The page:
Slovenia/European Union– As we recently reported, Slovenia’s presidency of the European Union, which we predicted would be stormy and marred by conflict, is indeed off to a flying start, and the EU’s leaders in Brussels have not been mistaken in seeing in Slovenian Prime Minister Janez Janša an adversary of the calibre of his Hungarian counterpart Viktor Orbán.
“You don’t judge a person based on imaginary European values”
At a time when European Commission President Ursula Von der Leyen was announcing, on 2 July, that Hungary had been served with a formal notice for violating the protection of sexual minorities because of its child protection law adopted on 15 June by the National Assembly in Budapest, explaining that “The debate is about the fact that Hungarian law discriminates against a minority, which is prohibited by the EU Treaty”, and at a time when Von der Leyen is also considering taking legal action against Poland because of the so-called “LGBT ideology-free zones”, the incoming president of the EU Council was keen to remind Brussels leaders of the dangers of “double standards”:
“You don’t judge a person based on imaginary European values, and if dual standards are used, then I think this is the fastest road to collapse. ”
Janša based his warning on the Yugoslav precedent, which he knows well: “Up to 30 years ago Slovenia lived in the former Yugoslavia and it was supposedly federal.. There were five or six nations, three religions, six republics, two autonomous provinces, and the country fell apart for different reasons, but the last nail in the coffin was when some people started using special criteria for themselves, applying double standards.”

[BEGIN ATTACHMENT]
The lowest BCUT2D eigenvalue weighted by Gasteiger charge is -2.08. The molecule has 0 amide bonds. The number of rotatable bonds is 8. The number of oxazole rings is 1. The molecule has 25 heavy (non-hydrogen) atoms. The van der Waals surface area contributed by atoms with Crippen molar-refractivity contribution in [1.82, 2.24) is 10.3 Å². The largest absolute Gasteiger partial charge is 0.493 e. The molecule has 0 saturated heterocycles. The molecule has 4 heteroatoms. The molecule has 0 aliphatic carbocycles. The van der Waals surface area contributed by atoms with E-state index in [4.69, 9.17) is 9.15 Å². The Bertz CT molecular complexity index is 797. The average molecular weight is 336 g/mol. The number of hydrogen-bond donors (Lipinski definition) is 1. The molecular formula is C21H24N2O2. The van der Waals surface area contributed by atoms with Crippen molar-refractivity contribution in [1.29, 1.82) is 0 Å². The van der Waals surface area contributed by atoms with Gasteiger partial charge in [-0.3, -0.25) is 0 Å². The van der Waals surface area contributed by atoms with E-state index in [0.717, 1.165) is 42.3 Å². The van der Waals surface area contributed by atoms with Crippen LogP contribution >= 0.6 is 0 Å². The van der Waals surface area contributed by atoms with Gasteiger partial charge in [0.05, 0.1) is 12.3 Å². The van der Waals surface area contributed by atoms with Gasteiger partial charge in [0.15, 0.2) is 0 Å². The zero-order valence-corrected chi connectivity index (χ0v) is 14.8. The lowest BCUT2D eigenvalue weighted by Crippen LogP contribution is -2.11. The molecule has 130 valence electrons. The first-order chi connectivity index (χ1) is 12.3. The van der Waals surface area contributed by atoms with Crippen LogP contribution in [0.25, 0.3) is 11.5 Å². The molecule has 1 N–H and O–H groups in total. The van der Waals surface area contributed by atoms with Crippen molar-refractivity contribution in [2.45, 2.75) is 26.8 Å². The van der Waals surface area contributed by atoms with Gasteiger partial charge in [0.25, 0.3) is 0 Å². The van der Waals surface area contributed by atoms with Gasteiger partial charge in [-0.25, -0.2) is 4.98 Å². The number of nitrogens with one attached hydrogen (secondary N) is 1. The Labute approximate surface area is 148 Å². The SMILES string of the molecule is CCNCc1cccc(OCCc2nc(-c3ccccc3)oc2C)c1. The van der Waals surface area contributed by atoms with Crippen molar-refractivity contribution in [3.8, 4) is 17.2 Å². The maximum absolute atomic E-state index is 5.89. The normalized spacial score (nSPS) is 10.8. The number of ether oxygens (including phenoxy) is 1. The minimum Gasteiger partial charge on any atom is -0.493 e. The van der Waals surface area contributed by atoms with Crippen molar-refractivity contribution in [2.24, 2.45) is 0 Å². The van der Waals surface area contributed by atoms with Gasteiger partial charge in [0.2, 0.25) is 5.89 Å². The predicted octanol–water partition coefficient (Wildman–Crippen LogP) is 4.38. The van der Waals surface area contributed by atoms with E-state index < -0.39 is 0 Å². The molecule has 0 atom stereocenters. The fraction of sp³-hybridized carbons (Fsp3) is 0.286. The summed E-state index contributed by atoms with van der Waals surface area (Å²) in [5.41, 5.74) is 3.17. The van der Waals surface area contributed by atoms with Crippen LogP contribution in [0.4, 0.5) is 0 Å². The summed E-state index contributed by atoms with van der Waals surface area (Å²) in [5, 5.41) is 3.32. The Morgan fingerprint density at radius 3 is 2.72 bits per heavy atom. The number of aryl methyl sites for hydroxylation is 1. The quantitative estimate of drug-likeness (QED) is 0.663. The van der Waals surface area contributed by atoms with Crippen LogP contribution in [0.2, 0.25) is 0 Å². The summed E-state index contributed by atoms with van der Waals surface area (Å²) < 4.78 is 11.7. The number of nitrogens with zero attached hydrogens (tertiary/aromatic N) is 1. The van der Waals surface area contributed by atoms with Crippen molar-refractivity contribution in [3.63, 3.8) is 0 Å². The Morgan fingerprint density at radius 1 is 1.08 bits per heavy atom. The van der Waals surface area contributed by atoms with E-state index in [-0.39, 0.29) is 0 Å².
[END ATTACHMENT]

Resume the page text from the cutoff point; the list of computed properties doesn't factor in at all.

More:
“The European Union brings together countries with different traditions”
Thus, from the very beginning of Slovenia’s presidency of the EU, Janez Janša has taken up the role of Central Europe’s advocate, defending the right to different views within the European Union:
“The EU without central Europe is not a European union – it will be just a shell and we should all be aware of it”,
he warned, implicitly supporting Budapest and Warsaw. “The European Union brings together countries with different traditions, with different cultures, so this all rests on the fundamental European civilizations,
but there are differences that need to be taken into account and respected, and I think there’s a clear division between national and European competences.
[…] I do not believe in stigmatizing anyone in Europe or in the European family, whether it is a member state of the European Union or its leader […] I cannot agree to the division between liberal and illiberal democracy. […] Democracy is democracy […] We are trying to warn everyone against double standards […]
We are not a colony. We are not a second-class member of the European Union […] We insist that we ought to get the same treatment.
Yes, there are attempts to ensure that at least the small countries of the European Union are treated as second-class members. We left [Yugoslavia] of which we were a part because we were treated as second class.”
“I didn’t notice he was missing”
Commenting on the fact that European Commission Vice-President Frans Timmermans had declined to appear in the “family photo” on 1 July as a form of protest against him, Janez Janša simply said: “I have to say that I didn’t really notice at the time. There were many of us standing on the podium, I didn’t notice that he was missing. I heard today that he was not there… During this talk, we also had some specific questions concerning the rule of law and we provided our answers to those questions…
If the Vice-President of the European Commission took offence at these answers, then it should be said that it was not us who started the discussion, we only wanted to explain the situation. And if you dislike the truth, then this is actually your problem, this is not a problem with the truth.